When released back in 2017 for iOS and Android devices, this AI-based face changing/photo editing app — FaceApp took the internet by storm. And with its mind-boggling results, it also created a major kerfuffle on social media platforms like Facebook, Twitter, and Instagram, where everybody including celebrities was using the app to transform their selfies to see their “older version.” At the inception, the app was renowned for its ethnicity filters, but later it evolved with a lot of features.

FaceApp is an image manipulation app that allows its users to alter and transform their images using filters. For this, the app works on image recognition technology, which is key for facial recognition systems, and utilizes deep learning for recognizing the key features, like eyelids, cheekbones, jawline, nose bridge, etc. of the human face to create those transformations.

Like any other machine learning model, this app also works on sample data that is usually gathered from the users’ mobile. Once the sample data, which includes pictures of the users, family members, friends, and everything else, is collected, the system then provides the data to the deep neural networks of the app which helps the system to learn all the nitty-gritty of the human face. Considering deep learning models work on sample data, the more the users share the images as sample data, the more accurate the system is going to predict those transformed images. This predictive ability allows the app to simulate wrinkles, enhance receding hairline, and shrink the skin at a realistic level.

However, this app is entirely different from Instagram filters, as it uses AI technology to bring modification to the face. And to create these images, the app uses deep generative convolutional neural networks — a powerful group of networks — which is typically used for high-fidelity natural image synthesis, augmenting data, and enhancing image compression. These GANs are a structure of an algorithm that uses two conflicting neural networks contesting against each other to produce new information.

The GANs designed to recognize patterns, are usually unsupervised and learn on their own to imitate images according to the information based on the data fed into it. And therefore, the app takes facial information from one image and applies the same to the other image, and consequently, it works on the huge database it gathers from the millions of photos of the users.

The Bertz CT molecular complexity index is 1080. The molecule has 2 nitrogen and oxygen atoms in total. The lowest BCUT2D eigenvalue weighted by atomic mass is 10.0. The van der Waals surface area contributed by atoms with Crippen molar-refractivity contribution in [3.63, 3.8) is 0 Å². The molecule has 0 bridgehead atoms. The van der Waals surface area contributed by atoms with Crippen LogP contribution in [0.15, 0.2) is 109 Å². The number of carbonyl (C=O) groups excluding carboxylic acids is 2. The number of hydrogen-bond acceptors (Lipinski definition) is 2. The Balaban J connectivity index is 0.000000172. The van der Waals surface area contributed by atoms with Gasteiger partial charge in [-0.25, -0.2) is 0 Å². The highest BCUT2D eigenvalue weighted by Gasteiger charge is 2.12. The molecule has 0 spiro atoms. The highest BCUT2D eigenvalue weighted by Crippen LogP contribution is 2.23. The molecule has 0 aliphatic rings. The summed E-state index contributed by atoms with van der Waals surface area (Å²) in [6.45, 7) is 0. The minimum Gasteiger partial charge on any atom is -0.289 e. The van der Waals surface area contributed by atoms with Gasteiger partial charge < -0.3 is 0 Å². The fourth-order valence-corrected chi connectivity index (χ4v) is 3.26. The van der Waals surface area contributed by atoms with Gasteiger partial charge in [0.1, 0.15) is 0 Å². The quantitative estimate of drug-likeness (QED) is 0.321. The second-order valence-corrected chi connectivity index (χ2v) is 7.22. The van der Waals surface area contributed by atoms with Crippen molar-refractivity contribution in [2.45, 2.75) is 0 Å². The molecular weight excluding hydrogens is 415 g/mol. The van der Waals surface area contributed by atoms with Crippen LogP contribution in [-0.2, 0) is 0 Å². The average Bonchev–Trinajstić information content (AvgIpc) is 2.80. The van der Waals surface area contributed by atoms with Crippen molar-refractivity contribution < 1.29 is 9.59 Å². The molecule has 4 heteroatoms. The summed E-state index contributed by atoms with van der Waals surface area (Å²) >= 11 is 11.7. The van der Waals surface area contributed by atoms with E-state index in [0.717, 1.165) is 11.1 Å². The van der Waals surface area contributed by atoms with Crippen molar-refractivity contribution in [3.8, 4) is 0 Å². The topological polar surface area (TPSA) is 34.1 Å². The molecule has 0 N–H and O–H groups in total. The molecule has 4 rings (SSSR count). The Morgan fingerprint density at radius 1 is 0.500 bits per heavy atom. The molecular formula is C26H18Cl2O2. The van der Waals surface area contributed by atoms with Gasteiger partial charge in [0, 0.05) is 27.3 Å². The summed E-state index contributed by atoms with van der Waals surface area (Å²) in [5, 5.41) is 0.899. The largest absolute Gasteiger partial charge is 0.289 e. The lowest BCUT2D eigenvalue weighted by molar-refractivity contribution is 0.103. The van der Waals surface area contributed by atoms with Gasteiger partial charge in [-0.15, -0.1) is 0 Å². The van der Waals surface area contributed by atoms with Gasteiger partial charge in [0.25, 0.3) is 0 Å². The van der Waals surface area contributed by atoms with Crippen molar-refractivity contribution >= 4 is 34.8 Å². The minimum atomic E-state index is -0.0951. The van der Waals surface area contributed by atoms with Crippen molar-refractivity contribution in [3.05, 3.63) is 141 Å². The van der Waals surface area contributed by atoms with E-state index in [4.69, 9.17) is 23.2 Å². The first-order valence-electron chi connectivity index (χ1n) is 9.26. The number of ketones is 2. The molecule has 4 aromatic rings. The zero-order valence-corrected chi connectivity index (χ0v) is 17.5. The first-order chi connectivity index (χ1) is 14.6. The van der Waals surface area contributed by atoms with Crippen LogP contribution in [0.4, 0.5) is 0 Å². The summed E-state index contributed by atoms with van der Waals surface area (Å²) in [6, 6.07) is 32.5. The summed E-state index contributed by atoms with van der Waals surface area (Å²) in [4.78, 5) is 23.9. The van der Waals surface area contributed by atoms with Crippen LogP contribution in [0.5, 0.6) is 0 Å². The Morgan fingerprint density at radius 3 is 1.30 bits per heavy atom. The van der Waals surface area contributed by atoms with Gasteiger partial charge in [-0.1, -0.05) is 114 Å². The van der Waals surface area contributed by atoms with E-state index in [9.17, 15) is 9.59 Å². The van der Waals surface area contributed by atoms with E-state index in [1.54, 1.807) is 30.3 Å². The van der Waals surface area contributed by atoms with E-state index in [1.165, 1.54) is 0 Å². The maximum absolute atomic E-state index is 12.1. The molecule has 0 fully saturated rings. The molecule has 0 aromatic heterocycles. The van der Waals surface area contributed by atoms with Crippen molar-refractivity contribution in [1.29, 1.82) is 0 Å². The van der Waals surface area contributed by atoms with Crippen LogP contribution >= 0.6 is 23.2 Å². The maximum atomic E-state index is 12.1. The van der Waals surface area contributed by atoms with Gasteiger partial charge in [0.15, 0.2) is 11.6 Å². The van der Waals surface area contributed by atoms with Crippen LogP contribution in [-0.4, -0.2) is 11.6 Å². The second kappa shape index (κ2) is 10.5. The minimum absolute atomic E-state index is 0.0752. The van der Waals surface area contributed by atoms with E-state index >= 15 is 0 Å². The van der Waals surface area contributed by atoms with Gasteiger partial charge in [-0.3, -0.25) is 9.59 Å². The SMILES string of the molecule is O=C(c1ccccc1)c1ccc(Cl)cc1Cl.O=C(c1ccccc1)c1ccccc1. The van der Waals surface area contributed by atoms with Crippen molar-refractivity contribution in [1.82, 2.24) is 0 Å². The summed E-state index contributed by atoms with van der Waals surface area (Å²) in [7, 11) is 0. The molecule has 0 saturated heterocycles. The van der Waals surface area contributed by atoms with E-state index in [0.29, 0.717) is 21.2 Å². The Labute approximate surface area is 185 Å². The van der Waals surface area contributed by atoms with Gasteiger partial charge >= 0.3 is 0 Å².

However, by using GANs for facial feature alteration, it usually loses the real information and produces entirely new information for users. And to avoid this problem, the app uses conditional GAN with age parameter, which focuses on preserving the information they face, as the programmer can now control the output of the generator. Such conditions like age and gender can also be implied to both generator and discriminator networks while predicting outcome. Conditional GAN will also allow generating multi-modal models with varied conditions that can be applied like age, gender, etc. So, for an age-specific filter, the app applies an added condition to the GAN, where it uses data that is only labeled by age. Similarly, for gender-specific filters, the app uses gender-labeled data.

The architecture of a conditional GAN

To make the prediction, the data goes through multiple players with neurons, and each neuron in the system have features, which are the functions of the sample data, and when the data is processed the output is sent to the next neuron with more complex functions, until the last neutron defines the output of the data to define the features of the face. Once the facial features have been identified, the system uses a generative adversarial network along with TensorFlow to apply the filters of age and gender.

Conclusion

Neural networks and deep learning are extremely complicated subjects. I am still early in the process of learning about them. This blog was written as much to develop my own understanding as it was to help you, the reader.

I automate things 😉